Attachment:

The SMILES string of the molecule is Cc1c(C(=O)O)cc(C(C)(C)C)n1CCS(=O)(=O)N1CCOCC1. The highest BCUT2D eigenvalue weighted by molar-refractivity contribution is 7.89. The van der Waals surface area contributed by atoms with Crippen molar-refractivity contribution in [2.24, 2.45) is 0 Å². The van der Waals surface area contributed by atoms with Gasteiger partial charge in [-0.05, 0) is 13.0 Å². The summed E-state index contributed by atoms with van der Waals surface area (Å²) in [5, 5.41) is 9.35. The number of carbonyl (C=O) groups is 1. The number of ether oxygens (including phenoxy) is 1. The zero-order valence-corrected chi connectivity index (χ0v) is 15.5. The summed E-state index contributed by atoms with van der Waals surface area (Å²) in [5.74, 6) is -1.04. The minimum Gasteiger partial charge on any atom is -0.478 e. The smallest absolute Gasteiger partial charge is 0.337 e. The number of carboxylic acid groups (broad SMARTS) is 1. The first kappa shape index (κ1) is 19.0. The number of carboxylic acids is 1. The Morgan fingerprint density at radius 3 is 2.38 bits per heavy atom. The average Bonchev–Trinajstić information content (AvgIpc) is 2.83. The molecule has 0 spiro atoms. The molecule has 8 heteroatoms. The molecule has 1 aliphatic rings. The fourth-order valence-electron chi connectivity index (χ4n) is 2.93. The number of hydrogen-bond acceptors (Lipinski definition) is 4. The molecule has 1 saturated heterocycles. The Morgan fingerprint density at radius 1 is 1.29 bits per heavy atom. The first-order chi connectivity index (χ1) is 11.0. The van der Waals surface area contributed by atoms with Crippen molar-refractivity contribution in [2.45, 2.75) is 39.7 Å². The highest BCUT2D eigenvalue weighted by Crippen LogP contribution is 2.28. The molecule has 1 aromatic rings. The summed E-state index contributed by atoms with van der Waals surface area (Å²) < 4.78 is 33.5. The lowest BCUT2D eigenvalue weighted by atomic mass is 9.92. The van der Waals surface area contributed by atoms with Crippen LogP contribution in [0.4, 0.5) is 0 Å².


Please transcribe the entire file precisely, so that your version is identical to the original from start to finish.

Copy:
The SMILES string of the molecule is Cc1c(C(=O)O)cc(C(C)(C)C)n1CCS(=O)(=O)N1CCOCC1. The highest BCUT2D eigenvalue weighted by molar-refractivity contribution is 7.89. The van der Waals surface area contributed by atoms with Crippen molar-refractivity contribution in [2.24, 2.45) is 0 Å². The van der Waals surface area contributed by atoms with Gasteiger partial charge in [-0.05, 0) is 13.0 Å². The summed E-state index contributed by atoms with van der Waals surface area (Å²) in [5, 5.41) is 9.35. The number of carbonyl (C=O) groups is 1. The number of ether oxygens (including phenoxy) is 1. The zero-order valence-corrected chi connectivity index (χ0v) is 15.5. The summed E-state index contributed by atoms with van der Waals surface area (Å²) in [5.74, 6) is -1.04. The minimum Gasteiger partial charge on any atom is -0.478 e. The smallest absolute Gasteiger partial charge is 0.337 e. The number of carboxylic acid groups (broad SMARTS) is 1. The first kappa shape index (κ1) is 19.0. The number of carboxylic acids is 1. The Morgan fingerprint density at radius 3 is 2.38 bits per heavy atom. The average Bonchev–Trinajstić information content (AvgIpc) is 2.83. The molecule has 0 spiro atoms. The molecule has 8 heteroatoms. The molecule has 1 aliphatic rings. The fourth-order valence-electron chi connectivity index (χ4n) is 2.93. The number of hydrogen-bond acceptors (Lipinski definition) is 4. The molecule has 1 saturated heterocycles. The Morgan fingerprint density at radius 1 is 1.29 bits per heavy atom. The first-order chi connectivity index (χ1) is 11.0. The van der Waals surface area contributed by atoms with Crippen molar-refractivity contribution in [2.45, 2.75) is 39.7 Å². The highest BCUT2D eigenvalue weighted by Crippen LogP contribution is 2.28. The molecule has 1 aromatic rings. The summed E-state index contributed by atoms with van der Waals surface area (Å²) < 4.78 is 33.5. The lowest BCUT2D eigenvalue weighted by atomic mass is 9.92. The van der Waals surface area contributed by atoms with Crippen LogP contribution in [0.4, 0.5) is 0 Å².